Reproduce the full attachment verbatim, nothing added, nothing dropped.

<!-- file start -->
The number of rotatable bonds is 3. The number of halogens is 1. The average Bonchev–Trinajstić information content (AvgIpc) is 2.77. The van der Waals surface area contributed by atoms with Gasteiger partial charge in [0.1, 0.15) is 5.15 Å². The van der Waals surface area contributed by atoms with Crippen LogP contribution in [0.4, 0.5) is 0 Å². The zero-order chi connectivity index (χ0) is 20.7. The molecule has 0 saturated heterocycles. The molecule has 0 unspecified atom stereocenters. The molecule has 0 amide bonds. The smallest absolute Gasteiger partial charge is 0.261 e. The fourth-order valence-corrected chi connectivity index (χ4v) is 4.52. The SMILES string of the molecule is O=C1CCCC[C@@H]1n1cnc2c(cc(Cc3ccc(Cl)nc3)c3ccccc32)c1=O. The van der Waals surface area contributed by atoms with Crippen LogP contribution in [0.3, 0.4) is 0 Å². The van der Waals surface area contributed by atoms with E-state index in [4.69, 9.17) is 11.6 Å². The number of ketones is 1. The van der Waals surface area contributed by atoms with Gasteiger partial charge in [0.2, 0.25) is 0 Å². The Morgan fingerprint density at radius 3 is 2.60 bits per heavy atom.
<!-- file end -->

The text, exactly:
The number of rotatable bonds is 3. The number of halogens is 1. The average Bonchev–Trinajstić information content (AvgIpc) is 2.77. The van der Waals surface area contributed by atoms with Gasteiger partial charge in [0.1, 0.15) is 5.15 Å². The van der Waals surface area contributed by atoms with Crippen LogP contribution in [0.4, 0.5) is 0 Å². The zero-order chi connectivity index (χ0) is 20.7. The molecule has 0 saturated heterocycles. The molecule has 0 unspecified atom stereocenters. The molecule has 0 amide bonds. The smallest absolute Gasteiger partial charge is 0.261 e. The fourth-order valence-corrected chi connectivity index (χ4v) is 4.52. The SMILES string of the molecule is O=C1CCCC[C@@H]1n1cnc2c(cc(Cc3ccc(Cl)nc3)c3ccccc32)c1=O. The van der Waals surface area contributed by atoms with Crippen LogP contribution in [0.3, 0.4) is 0 Å². The van der Waals surface area contributed by atoms with E-state index in [4.69, 9.17) is 11.6 Å². The number of ketones is 1. The van der Waals surface area contributed by atoms with Gasteiger partial charge in [0.2, 0.25) is 0 Å². The Morgan fingerprint density at radius 3 is 2.60 bits per heavy atom.